With the one year anniversary of the Veterans Administration scandal at hand, it's remarkable how little attention is being paid by the mainstream media. What a coincidence.
One exception is the Arizona Republic, which has a scathing editorial in today's edition. As the editorial board reminds us, precious little has changed at the VA, despite dismissal of the agency's director, numerous investigations and continuing complaints about long waits for medical care.
A few excerpts:
The greatest fear
among reformers of the Veterans Affairs hospital system has been that
the behemoth bureaucracy simply will wait them out.
months and years pass. Let the outrage subside. Let the reform-minded
lawmakers and the whistle-blowers move on to other things.
turns out, however, that there is something else to dread — something
that may be just as much of an impediment to improving our veterans'
health-care as bureaucratic inertia.
And that is: incompetence. In some cases, as in the VA's vile attempt
to scuttle Sen. John McCain's medical-voucher program, an exquisitely
malevolent form of incompetence.
Faced with a quality-of-care
scandal, the VA is proving incapable of addressing some of its grossest
flaws, especially in urology care.
At the start of last year's inquiries, investigators quickly discovered
that the Phoenix VA hospital's urology department was uniquely hapless,
even compared to an administration so inept it couldn't schedule
appointments for new patients for months and, even, years. Urology, they
concluded, was so dysfunctional, it needed its own investigation.
As the one-year anniversary of the VA patient-care scandal passes, we
still have yet to see the urology department investigation results. We
still do not know the full extent of the delays and other incompetence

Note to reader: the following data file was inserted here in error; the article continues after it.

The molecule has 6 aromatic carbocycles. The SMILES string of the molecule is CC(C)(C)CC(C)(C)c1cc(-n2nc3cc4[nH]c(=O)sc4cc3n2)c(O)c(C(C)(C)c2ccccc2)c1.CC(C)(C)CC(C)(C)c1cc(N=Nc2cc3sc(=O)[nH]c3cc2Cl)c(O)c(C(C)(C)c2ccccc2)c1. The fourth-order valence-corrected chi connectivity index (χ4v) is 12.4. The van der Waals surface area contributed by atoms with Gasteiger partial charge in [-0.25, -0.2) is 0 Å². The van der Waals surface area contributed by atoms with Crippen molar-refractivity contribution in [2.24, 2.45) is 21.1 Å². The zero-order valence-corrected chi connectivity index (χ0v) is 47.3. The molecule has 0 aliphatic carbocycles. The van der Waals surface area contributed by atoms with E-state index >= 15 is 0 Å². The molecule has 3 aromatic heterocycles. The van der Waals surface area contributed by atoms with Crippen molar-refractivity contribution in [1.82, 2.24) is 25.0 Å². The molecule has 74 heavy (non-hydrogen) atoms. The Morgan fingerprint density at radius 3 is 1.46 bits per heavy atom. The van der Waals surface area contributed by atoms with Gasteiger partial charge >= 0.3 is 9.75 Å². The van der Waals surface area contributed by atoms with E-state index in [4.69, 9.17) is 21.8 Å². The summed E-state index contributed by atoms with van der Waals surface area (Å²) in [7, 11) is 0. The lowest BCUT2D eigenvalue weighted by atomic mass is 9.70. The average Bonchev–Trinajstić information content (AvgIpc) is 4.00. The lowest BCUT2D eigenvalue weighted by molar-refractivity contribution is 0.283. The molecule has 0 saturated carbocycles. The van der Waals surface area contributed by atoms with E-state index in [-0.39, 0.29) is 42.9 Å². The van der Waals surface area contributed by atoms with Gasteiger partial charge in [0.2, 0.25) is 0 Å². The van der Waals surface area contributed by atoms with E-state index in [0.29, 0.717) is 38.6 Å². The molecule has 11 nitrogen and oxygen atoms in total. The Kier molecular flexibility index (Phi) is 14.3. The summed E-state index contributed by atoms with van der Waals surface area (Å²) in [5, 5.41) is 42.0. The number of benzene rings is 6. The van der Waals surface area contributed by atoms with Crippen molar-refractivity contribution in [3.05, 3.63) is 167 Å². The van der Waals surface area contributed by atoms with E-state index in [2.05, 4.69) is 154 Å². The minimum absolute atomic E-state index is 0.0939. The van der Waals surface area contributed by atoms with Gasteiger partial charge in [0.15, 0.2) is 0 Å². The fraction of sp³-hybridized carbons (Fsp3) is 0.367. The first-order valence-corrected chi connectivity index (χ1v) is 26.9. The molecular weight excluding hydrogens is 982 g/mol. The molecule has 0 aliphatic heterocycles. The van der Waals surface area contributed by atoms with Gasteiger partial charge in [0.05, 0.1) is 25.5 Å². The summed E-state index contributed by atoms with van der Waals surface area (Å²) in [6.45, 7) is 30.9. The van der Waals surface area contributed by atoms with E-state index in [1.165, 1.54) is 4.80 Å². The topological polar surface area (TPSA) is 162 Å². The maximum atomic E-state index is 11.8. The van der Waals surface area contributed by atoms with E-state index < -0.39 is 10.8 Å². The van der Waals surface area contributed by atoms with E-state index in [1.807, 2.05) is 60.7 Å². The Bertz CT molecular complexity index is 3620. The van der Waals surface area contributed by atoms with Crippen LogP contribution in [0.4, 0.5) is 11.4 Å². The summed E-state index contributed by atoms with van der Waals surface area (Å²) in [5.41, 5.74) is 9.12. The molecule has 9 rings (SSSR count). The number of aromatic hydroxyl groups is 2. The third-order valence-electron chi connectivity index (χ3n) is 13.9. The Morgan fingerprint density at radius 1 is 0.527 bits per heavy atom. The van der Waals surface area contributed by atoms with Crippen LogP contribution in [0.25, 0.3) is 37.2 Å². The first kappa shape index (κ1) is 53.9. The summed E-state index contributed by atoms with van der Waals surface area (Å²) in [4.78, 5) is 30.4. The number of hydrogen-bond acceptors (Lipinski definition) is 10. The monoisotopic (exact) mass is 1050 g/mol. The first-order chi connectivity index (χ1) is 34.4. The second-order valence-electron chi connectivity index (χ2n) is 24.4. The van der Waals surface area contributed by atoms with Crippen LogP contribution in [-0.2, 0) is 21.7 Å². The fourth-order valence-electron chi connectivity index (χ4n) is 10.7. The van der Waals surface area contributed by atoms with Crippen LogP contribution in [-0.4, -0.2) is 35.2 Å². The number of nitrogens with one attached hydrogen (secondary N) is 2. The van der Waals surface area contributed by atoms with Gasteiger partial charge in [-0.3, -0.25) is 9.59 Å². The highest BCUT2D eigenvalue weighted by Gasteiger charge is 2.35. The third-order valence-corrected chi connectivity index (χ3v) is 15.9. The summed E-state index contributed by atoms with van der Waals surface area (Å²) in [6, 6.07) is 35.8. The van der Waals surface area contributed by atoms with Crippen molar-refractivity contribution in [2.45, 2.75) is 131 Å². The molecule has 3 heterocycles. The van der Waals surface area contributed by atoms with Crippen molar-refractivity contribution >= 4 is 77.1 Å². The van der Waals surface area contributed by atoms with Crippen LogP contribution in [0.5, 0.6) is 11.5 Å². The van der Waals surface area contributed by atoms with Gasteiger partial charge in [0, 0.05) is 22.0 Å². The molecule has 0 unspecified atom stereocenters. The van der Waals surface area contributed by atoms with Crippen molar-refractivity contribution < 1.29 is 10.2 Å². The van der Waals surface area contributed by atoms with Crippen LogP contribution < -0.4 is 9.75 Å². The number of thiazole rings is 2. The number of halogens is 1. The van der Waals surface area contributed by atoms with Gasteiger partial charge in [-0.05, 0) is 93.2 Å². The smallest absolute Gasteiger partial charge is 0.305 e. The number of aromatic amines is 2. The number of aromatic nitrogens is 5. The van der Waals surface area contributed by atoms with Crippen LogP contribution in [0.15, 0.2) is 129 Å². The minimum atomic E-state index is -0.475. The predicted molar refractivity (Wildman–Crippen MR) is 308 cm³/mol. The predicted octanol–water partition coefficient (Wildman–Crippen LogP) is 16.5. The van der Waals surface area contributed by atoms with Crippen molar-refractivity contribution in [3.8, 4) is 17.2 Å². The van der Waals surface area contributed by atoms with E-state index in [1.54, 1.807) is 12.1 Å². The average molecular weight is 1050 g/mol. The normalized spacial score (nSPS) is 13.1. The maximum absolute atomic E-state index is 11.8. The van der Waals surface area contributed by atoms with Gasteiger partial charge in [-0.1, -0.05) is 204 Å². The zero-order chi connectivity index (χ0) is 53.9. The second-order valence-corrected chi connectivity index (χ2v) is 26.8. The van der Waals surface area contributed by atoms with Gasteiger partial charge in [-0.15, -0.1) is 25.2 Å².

that occurred within urology prior to last year's scandal.
We do know a little more, however, about what has been done to improve urological care at the Phoenix VA since the scandal broke. Next to nothing.
According to a memo prepared a month ago by an assistant VA inspector general, the department remains in disarray.
Should this come as any surprise? Hardly. Last August, we noted the VA was already in full, bureaucratic hair-splitting mode, releasing a report that claimed it could find no link between excessive appointment delays and the deaths of more than 40 veterans seeking treatment at the Phoenix VA. Six months later, one of the worst clinics at Ground Zero for the VA scandal is still riddled with problems, and no one can find out how bad the situation really is, or the condition of many vets referred to private doctors.
As with other scandals that have surfaced during the Obama Administration, attempts at ferreting out wrong-doers--and holding them accountable--are a secondary consideration. Far more important are the optics of the situation, which were accomplished by the forced resignation of the former VA Director, General Eric Shinseki, and his replacement with Robert McDonald. Another West Point graduate (Class of 1975), Mr. McDonald faces a Herculean challenge in reforming the agency. And he's painfully aware that the clock on his tenure is already ticking, and a new president will likely choose a new VA administrator in 2017. Meanwhile, the legions of incompetent VA bureaucrats can simply run out the clock, while the agency awards hundreds of millions a year in "performance bonuses."
Not that it really matters to Mr. McDonald's boss in the White House. As a few media outlets reported at the time, the President's motorcade drove past the Phoenix VA facility during a January visit to Arizona. Predictably, Mr. Obama did not stop and Congressional Republicans complain he has yet to offer a long-term vision for reforming the VA.
Advice for Speaker Boehner and Senator McCain: don't hold your breath.
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